Sunday, July 31, 2005


In his column this week, Steven Grant casually tosses off a phrase that I believe he is the first to use: "creator-created." On the surface, this is a ridiculously meaningless term; aren't all comics created by their creators? Well, yes, in the sense that even characters like Batman, Superman and Spider-Man were originally thought up by the first people who wrote and drew their adventures. But the creators working on those characters today are not the ones who created them; Batman, Superman and Spider-Man comics, as well as most company-owned titles, are not creator-created. They are created today by people who are simply stewards of company property, neither the first nor presumably the last creators to work with those characters.

Generally there is an acknowledged dichotomy in comics between "creator-owned" and "company-owned" characters. Creators are generally thought to have more emotional investment in creator-owned properties, because not only did they come up with the characters and concepts, but they also own the copyrights (hence the term). On the flipside, oftentimes creators, especially those who work regularly on properties that they own, are assumed to have less of an investment, both emotional and financial, in characters they didn't create and are merely taking care of for a company that relies on those characters for things like movies, TV shows and various licensing endeavors. Of course, creators have far more freedom with their owned creations than they do with company characters. This explains, for example, why Warren Ellis's work on Ultimate Fantastic Four bored me, while I find Desolation Jones much more interesting. Ellis is a caretaker for Marvel characters so he can pay the bills, but he puts a lot more of himself into Desolation Jones, which is all his.

For me, knowing that a creator (generally a writer, but often in tandem with an artist) has that investment in a book makes me want to put my investment into it, too. I also know that it's more likely that the creative team will stick around, and that they'll have the freedom to tell the kind of stories they want without editorial interference. I know that when Brian Vaughan, say, decides that Y The Last Man is over, Vertigo isn't going to bring in some other writer to keep it going because it still sells well, or because there's a movie in development. Vaughan owns it, so he does what he wishes with it.

About half of the comics I read monthly are creator-owned. But what about the rest? Leaving aside X-Men, which is on probably its 10th or 12th writer since I started reading it, and is more a habit than anything else, most of the rest of what I read is what Grant calls creator-created. Allan Heinberg created all of the characters in Young Avengers, even if they're connected to other characters in the Marvel universe. Likewise Brian Michael Bendis for The Pulse (at least where the main character is concerned). I'm not reading Warren Ellis on Iron Man, but I will be picking up his new Marvel book Nextwave, which features obscure Marvel characters so thoroughly reinvented that he might as well have created them. Even though these books are just as fully owned by their respective companies as Batman, Superman and Spider-Man, there is that same sense of investment and control on the part of the creators as there is with creator-owned books, even if it's sort of illusory. If Marvel wanted to, they could fire Brian Vaughan from Runaways and hire someone else to take over. But it seems unlikely, because Vaughan is as inextricably linked to that book as he is to Y. I know that I and most other readers wouldn't keep buying the book if he were dumped (or Heinberg from Young Avengers, Bendis from The Pulse, etc.).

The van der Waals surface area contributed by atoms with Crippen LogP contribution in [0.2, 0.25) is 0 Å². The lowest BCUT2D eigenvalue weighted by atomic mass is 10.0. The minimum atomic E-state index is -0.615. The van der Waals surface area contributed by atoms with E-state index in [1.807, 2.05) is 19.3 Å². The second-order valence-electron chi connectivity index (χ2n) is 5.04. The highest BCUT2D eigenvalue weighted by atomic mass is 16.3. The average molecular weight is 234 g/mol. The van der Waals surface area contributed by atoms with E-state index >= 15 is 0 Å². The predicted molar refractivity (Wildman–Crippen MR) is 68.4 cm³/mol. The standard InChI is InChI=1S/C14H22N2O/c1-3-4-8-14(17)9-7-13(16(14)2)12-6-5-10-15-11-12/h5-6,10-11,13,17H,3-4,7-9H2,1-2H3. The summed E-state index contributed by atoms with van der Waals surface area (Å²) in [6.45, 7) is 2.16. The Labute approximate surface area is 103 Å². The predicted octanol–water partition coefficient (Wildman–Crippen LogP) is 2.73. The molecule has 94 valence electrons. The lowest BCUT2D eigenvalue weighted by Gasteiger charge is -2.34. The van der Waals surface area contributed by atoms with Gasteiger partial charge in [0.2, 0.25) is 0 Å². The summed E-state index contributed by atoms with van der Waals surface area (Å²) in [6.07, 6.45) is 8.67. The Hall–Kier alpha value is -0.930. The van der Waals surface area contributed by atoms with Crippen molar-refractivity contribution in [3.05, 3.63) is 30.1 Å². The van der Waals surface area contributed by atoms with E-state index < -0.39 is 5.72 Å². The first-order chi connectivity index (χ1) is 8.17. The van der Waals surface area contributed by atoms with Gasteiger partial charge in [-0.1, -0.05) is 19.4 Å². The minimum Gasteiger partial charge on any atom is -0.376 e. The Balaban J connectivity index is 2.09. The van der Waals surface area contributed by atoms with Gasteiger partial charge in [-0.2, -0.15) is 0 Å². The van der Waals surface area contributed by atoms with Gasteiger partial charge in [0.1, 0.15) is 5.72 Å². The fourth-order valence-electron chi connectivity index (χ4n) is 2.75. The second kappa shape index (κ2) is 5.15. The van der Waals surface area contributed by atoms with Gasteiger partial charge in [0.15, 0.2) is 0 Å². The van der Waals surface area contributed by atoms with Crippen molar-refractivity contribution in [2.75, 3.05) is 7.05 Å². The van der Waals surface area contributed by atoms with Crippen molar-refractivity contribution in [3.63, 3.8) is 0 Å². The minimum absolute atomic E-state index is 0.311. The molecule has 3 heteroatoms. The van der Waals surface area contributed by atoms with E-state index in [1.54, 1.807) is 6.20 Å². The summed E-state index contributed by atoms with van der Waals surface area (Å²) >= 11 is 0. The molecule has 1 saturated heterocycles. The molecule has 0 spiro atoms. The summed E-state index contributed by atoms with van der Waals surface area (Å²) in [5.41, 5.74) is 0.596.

Grant lumps creator-created books in with creator-owned books as concepts that the industry has hostility toward these days, and he's mostly right. There is a resistance to new concepts across the board; in a way, it's a resistance to creation. People often focus on the idea that big companies are afraid of creators owning their characters in a financial sense, but in a way they seem just as afraid of the creators owning them in a more spiritual sense. It's most profitable for Marvel and DC if characters are much more popular than their creators, but in the case of something like Runaways, that's just not true.

Although the short-sighted view makes it seem that creator-creation is bad for comics companies, in the long term it's great. Eventually Brian Vaughan will get tired of writing Runaways, and if he gives his blessing to a new creative team, then fans like me will stick around and Marvel will have acquired another property to be shepherded along like Spider-Man and the X-Men. As a reader, I find the most valuable thing to be reading a book that the creators care about creating, that seems as exciting to create as it is to read, that isn't just a cog in a machine. Even if, when it comes down to financial reality, creator-created books are cogs in machines, the respect given by companies to new ideas and to an emotional investment in them can make all the difference.

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